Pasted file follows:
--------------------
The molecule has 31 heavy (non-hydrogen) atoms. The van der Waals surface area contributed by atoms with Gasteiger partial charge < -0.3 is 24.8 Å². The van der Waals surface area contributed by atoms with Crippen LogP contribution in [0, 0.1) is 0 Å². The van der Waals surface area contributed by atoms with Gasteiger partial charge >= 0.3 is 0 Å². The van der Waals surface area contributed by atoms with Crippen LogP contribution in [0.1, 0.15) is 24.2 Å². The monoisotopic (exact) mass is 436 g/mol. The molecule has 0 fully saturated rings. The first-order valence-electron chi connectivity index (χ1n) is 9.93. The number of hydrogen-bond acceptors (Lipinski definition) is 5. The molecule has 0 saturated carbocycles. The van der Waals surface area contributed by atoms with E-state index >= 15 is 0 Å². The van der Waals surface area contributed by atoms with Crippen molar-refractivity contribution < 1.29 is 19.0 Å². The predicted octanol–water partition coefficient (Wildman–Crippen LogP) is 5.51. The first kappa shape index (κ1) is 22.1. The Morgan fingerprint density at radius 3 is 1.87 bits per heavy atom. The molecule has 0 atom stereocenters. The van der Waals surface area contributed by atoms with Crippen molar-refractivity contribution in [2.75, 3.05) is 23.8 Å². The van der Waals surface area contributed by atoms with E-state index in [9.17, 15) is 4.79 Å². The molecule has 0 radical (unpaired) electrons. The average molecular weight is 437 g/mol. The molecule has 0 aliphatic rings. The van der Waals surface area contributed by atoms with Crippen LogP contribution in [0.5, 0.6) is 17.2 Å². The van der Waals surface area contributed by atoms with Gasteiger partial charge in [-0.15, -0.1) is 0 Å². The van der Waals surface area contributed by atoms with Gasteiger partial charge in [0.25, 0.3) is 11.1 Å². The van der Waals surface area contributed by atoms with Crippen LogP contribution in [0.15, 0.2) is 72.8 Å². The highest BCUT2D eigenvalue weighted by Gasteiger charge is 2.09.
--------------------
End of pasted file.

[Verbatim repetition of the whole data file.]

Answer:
The molecule has 31 heavy (non-hydrogen) atoms. The van der Waals surface area contributed by atoms with Gasteiger partial charge < -0.3 is 24.8 Å². The van der Waals surface area contributed by atoms with Crippen LogP contribution in [0, 0.1) is 0 Å². The van der Waals surface area contributed by atoms with Gasteiger partial charge >= 0.3 is 0 Å². The van der Waals surface area contributed by atoms with Crippen LogP contribution in [0.1, 0.15) is 24.2 Å². The monoisotopic (exact) mass is 436 g/mol. The molecule has 0 fully saturated rings. The first-order valence-electron chi connectivity index (χ1n) is 9.93. The number of hydrogen-bond acceptors (Lipinski definition) is 5. The molecule has 0 saturated carbocycles. The van der Waals surface area contributed by atoms with E-state index >= 15 is 0 Å². The van der Waals surface area contributed by atoms with Crippen molar-refractivity contribution < 1.29 is 19.0 Å². The predicted octanol–water partition coefficient (Wildman–Crippen LogP) is 5.51. The first kappa shape index (κ1) is 22.1. The Morgan fingerprint density at radius 3 is 1.87 bits per heavy atom. The molecule has 0 atom stereocenters. The van der Waals surface area contributed by atoms with Crippen molar-refractivity contribution in [2.75, 3.05) is 23.8 Å². The van der Waals surface area contributed by atoms with E-state index in [9.17, 15) is 4.79 Å². The molecule has 0 radical (unpaired) electrons. The average molecular weight is 437 g/mol. The molecule has 0 aliphatic rings. The van der Waals surface area contributed by atoms with Crippen LogP contribution in [0.5, 0.6) is 17.2 Å². The van der Waals surface area contributed by atoms with Gasteiger partial charge in [-0.15, -0.1) is 0 Å². The van der Waals surface area contributed by atoms with Gasteiger partial charge in [0.25, 0.3) is 11.1 Å². The van der Waals surface area contributed by atoms with Crippen LogP contribution in [0.15, 0.2) is 72.8 Å². The highest BCUT2D eigenvalue weighted by Gasteiger charge is 2.09.